The fortune cookie is the standard offering that concludes most Chinese restaurant meals in the U.S. I never thought of it as being any more authentically Chinese than faux-Chinese dishes like Chop Suey.
I remember a funny experience 30 years ago that hammered home the “American-Chinese” custom of the fortune cookie. I was studying abroad in the former East Germany. Hungry for international food (which was nearly impossible to find), a short visit to West Berlin afforded me the opportunity to visit a Chinese restaurant. The food was good, but at the end there was no fortune cookie. I asked if there were any fortune cookies and was met with silent confusion. Imagine trying to describe a fortune cookie to someone who has never seen or eaten one, and doing so in a foreign language…
“Well, it’s a cookie that is folded…that contains a piece of paper…um…that tells you your future…” You can probably picture the blank stare I received from the befuddled waitress.
In “A Sweet Surprise Awaits You“, I learned that fortune cookies originated in Kyoto, Japan. Bakers today still make them by hand near the Fushimi Inari-Taisha Shrine. The cookies are called tsujiura sembei (辻占煎餅 – “fortune rice cracker”), or suzu sembei (鈴煎餅 “bell rice cracker,” since they are shaped like the bells you might see in a shrine or temple).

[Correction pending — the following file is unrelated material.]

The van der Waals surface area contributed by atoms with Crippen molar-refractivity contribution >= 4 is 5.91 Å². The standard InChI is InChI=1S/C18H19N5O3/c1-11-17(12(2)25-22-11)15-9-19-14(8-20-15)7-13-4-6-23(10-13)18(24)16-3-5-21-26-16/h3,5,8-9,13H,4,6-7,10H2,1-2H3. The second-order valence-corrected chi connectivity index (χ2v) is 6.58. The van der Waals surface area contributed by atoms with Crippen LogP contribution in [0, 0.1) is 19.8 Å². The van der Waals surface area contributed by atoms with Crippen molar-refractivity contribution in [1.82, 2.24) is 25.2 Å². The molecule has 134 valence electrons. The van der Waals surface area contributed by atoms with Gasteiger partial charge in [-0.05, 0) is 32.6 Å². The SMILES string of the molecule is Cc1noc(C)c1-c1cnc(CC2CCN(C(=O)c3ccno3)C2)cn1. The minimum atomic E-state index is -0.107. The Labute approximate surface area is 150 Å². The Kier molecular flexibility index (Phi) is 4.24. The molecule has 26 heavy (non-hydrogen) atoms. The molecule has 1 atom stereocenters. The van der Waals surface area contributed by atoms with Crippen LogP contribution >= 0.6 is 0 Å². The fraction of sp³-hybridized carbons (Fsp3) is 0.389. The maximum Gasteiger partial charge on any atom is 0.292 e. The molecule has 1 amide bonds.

Here are Japanese fortune cookie. Note the person hand-folding them in the upper left corner.
Here is a Japanese woodblock from 1878 showing a baker making fortune cookies
So how did they become associated with Chinese restaurant meals in the US? During the early 1900s, Chinese restaurants had to create dishes that appealed to American palates, and quite a few Chinese restaurants were owned and operated by Japanese people. This was decades before anyone in the US outside of Japanese circles knew about sushi. The fortune cookie was likely introduced into the Chinese restaurant offerings by Japanese people.
During WWII, 120,000 people of Japanese ancestry on the West Coast were driven from their homes and businesses into concentration camps. During that four-year period, whatever weak connection between the fortune cookie and its Japanese origin was completely lost. Chinese-Americans invented machines to manufacture the cookies (previously folded by hand), and wrote, printed, and cut thousands of fortunes printed in English.
According to the podcast, fortune cookies have spread around the world (I wonder if I might find them in Germany now?). Ironically, one country from which they are still conspicuously absent: China.